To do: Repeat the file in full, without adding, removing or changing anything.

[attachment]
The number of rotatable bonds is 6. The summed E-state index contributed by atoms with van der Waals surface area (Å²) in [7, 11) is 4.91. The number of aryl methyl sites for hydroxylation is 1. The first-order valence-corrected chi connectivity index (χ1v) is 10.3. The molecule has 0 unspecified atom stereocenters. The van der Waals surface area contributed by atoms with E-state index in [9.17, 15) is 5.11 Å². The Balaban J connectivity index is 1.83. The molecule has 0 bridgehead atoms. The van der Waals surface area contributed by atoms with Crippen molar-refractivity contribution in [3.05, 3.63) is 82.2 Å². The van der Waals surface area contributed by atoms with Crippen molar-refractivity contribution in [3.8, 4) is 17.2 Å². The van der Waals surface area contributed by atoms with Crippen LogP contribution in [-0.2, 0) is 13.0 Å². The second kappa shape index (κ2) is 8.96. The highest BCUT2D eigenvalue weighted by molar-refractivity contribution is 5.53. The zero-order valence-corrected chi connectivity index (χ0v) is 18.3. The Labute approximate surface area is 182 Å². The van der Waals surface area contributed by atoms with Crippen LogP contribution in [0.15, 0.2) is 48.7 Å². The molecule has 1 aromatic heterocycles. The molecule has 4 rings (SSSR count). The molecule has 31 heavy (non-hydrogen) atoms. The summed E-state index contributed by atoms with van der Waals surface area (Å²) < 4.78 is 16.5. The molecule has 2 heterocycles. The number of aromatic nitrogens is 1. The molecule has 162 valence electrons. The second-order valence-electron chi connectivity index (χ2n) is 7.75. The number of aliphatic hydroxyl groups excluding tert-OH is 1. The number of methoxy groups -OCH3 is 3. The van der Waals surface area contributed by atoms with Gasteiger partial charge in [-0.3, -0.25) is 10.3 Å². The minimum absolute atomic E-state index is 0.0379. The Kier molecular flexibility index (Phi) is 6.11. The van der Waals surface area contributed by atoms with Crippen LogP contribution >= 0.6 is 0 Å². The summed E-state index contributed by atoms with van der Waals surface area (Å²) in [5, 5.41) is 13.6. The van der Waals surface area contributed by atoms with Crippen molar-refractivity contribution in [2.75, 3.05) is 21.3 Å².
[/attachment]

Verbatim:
The number of rotatable bonds is 6. The summed E-state index contributed by atoms with van der Waals surface area (Å²) in [7, 11) is 4.91. The number of aryl methyl sites for hydroxylation is 1. The first-order valence-corrected chi connectivity index (χ1v) is 10.3. The molecule has 0 unspecified atom stereocenters. The van der Waals surface area contributed by atoms with E-state index in [9.17, 15) is 5.11 Å². The Balaban J connectivity index is 1.83. The molecule has 0 bridgehead atoms. The van der Waals surface area contributed by atoms with Crippen molar-refractivity contribution in [3.05, 3.63) is 82.2 Å². The van der Waals surface area contributed by atoms with Crippen molar-refractivity contribution in [3.8, 4) is 17.2 Å². The van der Waals surface area contributed by atoms with Crippen LogP contribution in [-0.2, 0) is 13.0 Å². The second kappa shape index (κ2) is 8.96. The highest BCUT2D eigenvalue weighted by molar-refractivity contribution is 5.53. The zero-order valence-corrected chi connectivity index (χ0v) is 18.3. The Labute approximate surface area is 182 Å². The van der Waals surface area contributed by atoms with Crippen LogP contribution in [0.15, 0.2) is 48.7 Å². The molecule has 1 aromatic heterocycles. The molecule has 4 rings (SSSR count). The molecule has 31 heavy (non-hydrogen) atoms. The summed E-state index contributed by atoms with van der Waals surface area (Å²) < 4.78 is 16.5. The molecule has 2 heterocycles. The number of aromatic nitrogens is 1. The molecule has 162 valence electrons. The second-order valence-electron chi connectivity index (χ2n) is 7.75. The number of aliphatic hydroxyl groups excluding tert-OH is 1. The number of methoxy groups -OCH3 is 3. The van der Waals surface area contributed by atoms with Gasteiger partial charge in [-0.3, -0.25) is 10.3 Å². The minimum absolute atomic E-state index is 0.0379. The Kier molecular flexibility index (Phi) is 6.11. The van der Waals surface area contributed by atoms with Crippen LogP contribution >= 0.6 is 0 Å². The summed E-state index contributed by atoms with van der Waals surface area (Å²) in [5, 5.41) is 13.6. The van der Waals surface area contributed by atoms with Crippen molar-refractivity contribution in [2.75, 3.05) is 21.3 Å².